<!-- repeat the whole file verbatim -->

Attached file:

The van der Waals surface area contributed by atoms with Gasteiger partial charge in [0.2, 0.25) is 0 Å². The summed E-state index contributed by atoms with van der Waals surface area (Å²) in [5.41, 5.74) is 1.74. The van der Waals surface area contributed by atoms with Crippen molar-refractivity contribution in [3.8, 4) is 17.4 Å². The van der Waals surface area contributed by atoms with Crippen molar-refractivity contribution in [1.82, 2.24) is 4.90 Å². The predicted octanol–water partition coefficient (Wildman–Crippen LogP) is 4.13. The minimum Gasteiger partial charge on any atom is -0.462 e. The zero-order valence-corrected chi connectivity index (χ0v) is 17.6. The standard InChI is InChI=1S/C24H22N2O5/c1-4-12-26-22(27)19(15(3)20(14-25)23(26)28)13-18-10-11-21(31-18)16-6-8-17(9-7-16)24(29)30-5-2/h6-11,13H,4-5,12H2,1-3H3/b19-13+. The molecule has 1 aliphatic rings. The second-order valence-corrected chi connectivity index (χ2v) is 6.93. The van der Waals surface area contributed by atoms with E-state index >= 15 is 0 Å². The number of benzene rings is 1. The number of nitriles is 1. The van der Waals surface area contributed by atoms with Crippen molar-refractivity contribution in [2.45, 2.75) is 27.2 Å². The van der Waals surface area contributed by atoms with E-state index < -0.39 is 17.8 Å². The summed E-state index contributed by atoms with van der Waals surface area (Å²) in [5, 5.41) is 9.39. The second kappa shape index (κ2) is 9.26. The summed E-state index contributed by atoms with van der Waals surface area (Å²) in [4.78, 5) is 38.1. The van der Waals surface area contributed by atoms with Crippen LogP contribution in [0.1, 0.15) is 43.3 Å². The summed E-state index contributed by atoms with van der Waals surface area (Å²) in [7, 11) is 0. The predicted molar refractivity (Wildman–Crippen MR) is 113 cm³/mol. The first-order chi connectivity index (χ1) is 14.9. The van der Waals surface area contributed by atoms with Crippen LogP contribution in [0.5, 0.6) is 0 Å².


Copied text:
The van der Waals surface area contributed by atoms with Gasteiger partial charge in [0.2, 0.25) is 0 Å². The summed E-state index contributed by atoms with van der Waals surface area (Å²) in [5.41, 5.74) is 1.74. The van der Waals surface area contributed by atoms with Crippen molar-refractivity contribution in [3.8, 4) is 17.4 Å². The van der Waals surface area contributed by atoms with Crippen molar-refractivity contribution in [1.82, 2.24) is 4.90 Å². The predicted octanol–water partition coefficient (Wildman–Crippen LogP) is 4.13. The minimum Gasteiger partial charge on any atom is -0.462 e. The zero-order valence-corrected chi connectivity index (χ0v) is 17.6. The standard InChI is InChI=1S/C24H22N2O5/c1-4-12-26-22(27)19(15(3)20(14-25)23(26)28)13-18-10-11-21(31-18)16-6-8-17(9-7-16)24(29)30-5-2/h6-11,13H,4-5,12H2,1-3H3/b19-13+. The molecule has 1 aliphatic rings. The second-order valence-corrected chi connectivity index (χ2v) is 6.93. The van der Waals surface area contributed by atoms with E-state index >= 15 is 0 Å². The number of benzene rings is 1. The number of nitriles is 1. The van der Waals surface area contributed by atoms with Crippen molar-refractivity contribution in [2.45, 2.75) is 27.2 Å². The van der Waals surface area contributed by atoms with E-state index < -0.39 is 17.8 Å². The summed E-state index contributed by atoms with van der Waals surface area (Å²) in [5, 5.41) is 9.39. The second kappa shape index (κ2) is 9.26. The summed E-state index contributed by atoms with van der Waals surface area (Å²) in [4.78, 5) is 38.1. The van der Waals surface area contributed by atoms with Crippen LogP contribution in [0.1, 0.15) is 43.3 Å². The summed E-state index contributed by atoms with van der Waals surface area (Å²) in [7, 11) is 0. The predicted molar refractivity (Wildman–Crippen MR) is 113 cm³/mol. The first-order chi connectivity index (χ1) is 14.9. The van der Waals surface area contributed by atoms with Crippen LogP contribution in [0.5, 0.6) is 0 Å².